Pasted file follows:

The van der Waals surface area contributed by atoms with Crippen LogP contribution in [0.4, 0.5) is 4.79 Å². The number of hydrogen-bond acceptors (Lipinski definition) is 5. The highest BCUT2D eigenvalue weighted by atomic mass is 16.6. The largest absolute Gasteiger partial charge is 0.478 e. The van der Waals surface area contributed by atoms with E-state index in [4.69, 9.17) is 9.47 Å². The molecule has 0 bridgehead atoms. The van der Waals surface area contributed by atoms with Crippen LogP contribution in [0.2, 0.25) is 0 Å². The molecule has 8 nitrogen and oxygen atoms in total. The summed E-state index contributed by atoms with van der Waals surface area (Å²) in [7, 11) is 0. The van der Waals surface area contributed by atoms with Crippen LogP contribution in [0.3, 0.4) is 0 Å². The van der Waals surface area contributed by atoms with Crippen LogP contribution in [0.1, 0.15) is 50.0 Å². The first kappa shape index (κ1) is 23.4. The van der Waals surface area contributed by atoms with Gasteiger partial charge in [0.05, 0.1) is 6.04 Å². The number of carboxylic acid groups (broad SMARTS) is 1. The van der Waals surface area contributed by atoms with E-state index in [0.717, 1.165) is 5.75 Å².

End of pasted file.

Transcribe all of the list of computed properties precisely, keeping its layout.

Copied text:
The van der Waals surface area contributed by atoms with Crippen LogP contribution in [0.4, 0.5) is 4.79 Å². The number of hydrogen-bond acceptors (Lipinski definition) is 5. The highest BCUT2D eigenvalue weighted by atomic mass is 16.6. The largest absolute Gasteiger partial charge is 0.478 e. The van der Waals surface area contributed by atoms with E-state index in [4.69, 9.17) is 9.47 Å². The molecule has 0 bridgehead atoms. The van der Waals surface area contributed by atoms with Crippen LogP contribution in [0.2, 0.25) is 0 Å². The molecule has 8 nitrogen and oxygen atoms in total. The summed E-state index contributed by atoms with van der Waals surface area (Å²) in [7, 11) is 0. The van der Waals surface area contributed by atoms with Crippen LogP contribution in [0.3, 0.4) is 0 Å². The van der Waals surface area contributed by atoms with Crippen LogP contribution in [0.1, 0.15) is 50.0 Å². The first kappa shape index (κ1) is 23.4. The van der Waals surface area contributed by atoms with Gasteiger partial charge in [0.05, 0.1) is 6.04 Å². The number of carboxylic acid groups (broad SMARTS) is 1. The van der Waals surface area contributed by atoms with E-state index in [0.717, 1.165) is 5.75 Å².